Southampton Town has promoted several members within its police department ranks, including a new second-in-command of the department and the first man of color in a supervisory role.
James Kiernan, a 23-year veteran, has been appointed captain of the police department following the retirement of former Capt. Lawrence Schurek Jr.
The promotion comes at Southampton Town Police Chief Steven Skrynecki’s recommendation, Southampton Town Supervisor Jay Schneiderman said shortly before the town board voted 5-0 in favor of Kiernan’s promotion during its Nov. 24 meeting.
"Jim scored number one on the captain’s test of all those eligible from the department," Skrynecki said Tuesday. "Since my time here he has shown himself to be extremely dedicated, very reliable, very capable and very forward thinking."
Kiernan, 56, and most recently a detective lieutenant, will earn a base salary of $178,618.71 in his new role, according to a town board resolution.
"I am looking forward to helping guide the department through the progressive changes that we have started several years ago and continue today with a focus on superior training, transparency, and community partnership," he said in an email.
Kiernan’s promotion follows a celebrated career where he has received awards and accolades, but one that has not been without controversy.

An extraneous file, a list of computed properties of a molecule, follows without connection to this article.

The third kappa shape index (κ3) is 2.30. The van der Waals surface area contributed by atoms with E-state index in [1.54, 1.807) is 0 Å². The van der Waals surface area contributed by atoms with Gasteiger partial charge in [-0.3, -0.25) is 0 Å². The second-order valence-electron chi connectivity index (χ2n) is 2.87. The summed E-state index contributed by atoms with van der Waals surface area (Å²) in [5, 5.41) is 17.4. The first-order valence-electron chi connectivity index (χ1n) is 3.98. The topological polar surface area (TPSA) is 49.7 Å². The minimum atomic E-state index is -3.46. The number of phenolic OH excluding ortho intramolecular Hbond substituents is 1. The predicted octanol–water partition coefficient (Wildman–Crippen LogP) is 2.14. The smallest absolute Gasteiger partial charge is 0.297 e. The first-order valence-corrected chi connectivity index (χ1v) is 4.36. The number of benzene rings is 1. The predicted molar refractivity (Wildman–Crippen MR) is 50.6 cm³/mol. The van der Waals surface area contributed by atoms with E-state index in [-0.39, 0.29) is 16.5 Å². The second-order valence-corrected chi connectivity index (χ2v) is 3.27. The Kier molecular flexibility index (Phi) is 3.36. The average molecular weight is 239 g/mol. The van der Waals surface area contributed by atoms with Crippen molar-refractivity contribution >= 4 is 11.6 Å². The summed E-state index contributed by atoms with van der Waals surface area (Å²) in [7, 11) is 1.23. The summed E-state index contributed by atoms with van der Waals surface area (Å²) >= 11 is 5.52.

He sued the police department in 2014, alleging he was subjected to retaliation for refusing to use his perceived political influence to help his then-boss, Police Chief William Wilson, and settled the case for $185,000 as well as a promotion to detective lieutenant in 2018.
Kiernan had supervised Eric Sickles, a former officer with the Street Crimes Unit who admitted he was addicted to prescription painkillers. Wilson had brought 32 internal departmental charges against Kiernan for allegedly misleading internal affairs investigators and other offenses. Kiernan pleaded guilty to four "minor charges" because he could not afford to pay for a formal departmental hearing, according to his lawsuit.
He could not be reached for comment.
Schurek, who retired after 35 years with the department, will be paid about $207,000 for unused time upon his departure, according to the town. He turned 60 last month, which is the mandatory retirement age for police officers in the town.
Skrynecki called him an "exceptionally dedicated captain" who managed large events in the town, most recently the U.S. Open golf tournament in 2018.
The town has also promoted Sherekhan Parker to the role of sergeant at a base salary of $146,612.62, making him the first member of the Shinnecock Indian Nation and the first man of color to serve in a supervisory role in the department, Skrynecki said.
"I hope that what I have accomplished thus far will inspire young men and women within those communities to always strive for excellence and perhaps pursue a career in service as well," Parker, 44, said in a statement.
The town also promoted Howard Kalb to lieutenant at a salary of $161.419.27 and hired police officers Madeline Sgange and Shannon Merker at a starting salary of $61,296.22.